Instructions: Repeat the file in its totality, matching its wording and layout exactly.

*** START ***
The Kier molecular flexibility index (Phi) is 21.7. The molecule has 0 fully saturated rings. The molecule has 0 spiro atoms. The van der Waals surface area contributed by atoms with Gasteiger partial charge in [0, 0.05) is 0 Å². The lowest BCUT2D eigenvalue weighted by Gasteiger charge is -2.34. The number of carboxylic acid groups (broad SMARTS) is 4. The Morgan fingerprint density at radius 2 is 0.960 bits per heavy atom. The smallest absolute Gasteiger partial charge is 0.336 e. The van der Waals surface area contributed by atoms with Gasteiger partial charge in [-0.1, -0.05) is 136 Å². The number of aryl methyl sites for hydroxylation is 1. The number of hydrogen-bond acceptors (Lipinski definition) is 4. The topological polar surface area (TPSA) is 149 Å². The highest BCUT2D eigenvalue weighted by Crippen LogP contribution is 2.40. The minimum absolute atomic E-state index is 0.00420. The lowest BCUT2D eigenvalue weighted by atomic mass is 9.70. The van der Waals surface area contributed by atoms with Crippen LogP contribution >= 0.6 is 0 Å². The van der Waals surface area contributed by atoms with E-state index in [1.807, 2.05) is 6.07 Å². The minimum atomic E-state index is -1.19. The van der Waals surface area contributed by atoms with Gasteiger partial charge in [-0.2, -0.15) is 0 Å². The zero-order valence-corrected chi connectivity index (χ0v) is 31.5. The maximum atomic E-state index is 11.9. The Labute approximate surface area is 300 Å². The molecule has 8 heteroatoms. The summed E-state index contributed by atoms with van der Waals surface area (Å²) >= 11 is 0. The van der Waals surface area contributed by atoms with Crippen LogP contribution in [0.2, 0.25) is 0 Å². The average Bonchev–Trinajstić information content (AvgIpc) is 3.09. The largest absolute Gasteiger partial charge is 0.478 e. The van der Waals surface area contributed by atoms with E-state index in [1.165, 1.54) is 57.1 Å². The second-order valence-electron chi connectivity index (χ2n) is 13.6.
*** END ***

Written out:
The Kier molecular flexibility index (Phi) is 21.7. The molecule has 0 fully saturated rings. The molecule has 0 spiro atoms. The van der Waals surface area contributed by atoms with Gasteiger partial charge in [0, 0.05) is 0 Å². The lowest BCUT2D eigenvalue weighted by Gasteiger charge is -2.34. The number of carboxylic acid groups (broad SMARTS) is 4. The Morgan fingerprint density at radius 2 is 0.960 bits per heavy atom. The smallest absolute Gasteiger partial charge is 0.336 e. The van der Waals surface area contributed by atoms with Gasteiger partial charge in [-0.1, -0.05) is 136 Å². The number of aryl methyl sites for hydroxylation is 1. The number of hydrogen-bond acceptors (Lipinski definition) is 4. The topological polar surface area (TPSA) is 149 Å². The highest BCUT2D eigenvalue weighted by Crippen LogP contribution is 2.40. The minimum absolute atomic E-state index is 0.00420. The lowest BCUT2D eigenvalue weighted by atomic mass is 9.70. The van der Waals surface area contributed by atoms with Crippen LogP contribution >= 0.6 is 0 Å². The van der Waals surface area contributed by atoms with E-state index in [1.807, 2.05) is 6.07 Å². The minimum atomic E-state index is -1.19. The van der Waals surface area contributed by atoms with Gasteiger partial charge in [-0.2, -0.15) is 0 Å². The zero-order valence-corrected chi connectivity index (χ0v) is 31.5. The maximum atomic E-state index is 11.9. The Labute approximate surface area is 300 Å². The molecule has 8 heteroatoms. The summed E-state index contributed by atoms with van der Waals surface area (Å²) >= 11 is 0. The van der Waals surface area contributed by atoms with Crippen LogP contribution in [0.2, 0.25) is 0 Å². The average Bonchev–Trinajstić information content (AvgIpc) is 3.09. The largest absolute Gasteiger partial charge is 0.478 e. The van der Waals surface area contributed by atoms with E-state index in [1.165, 1.54) is 57.1 Å². The second-order valence-electron chi connectivity index (χ2n) is 13.6.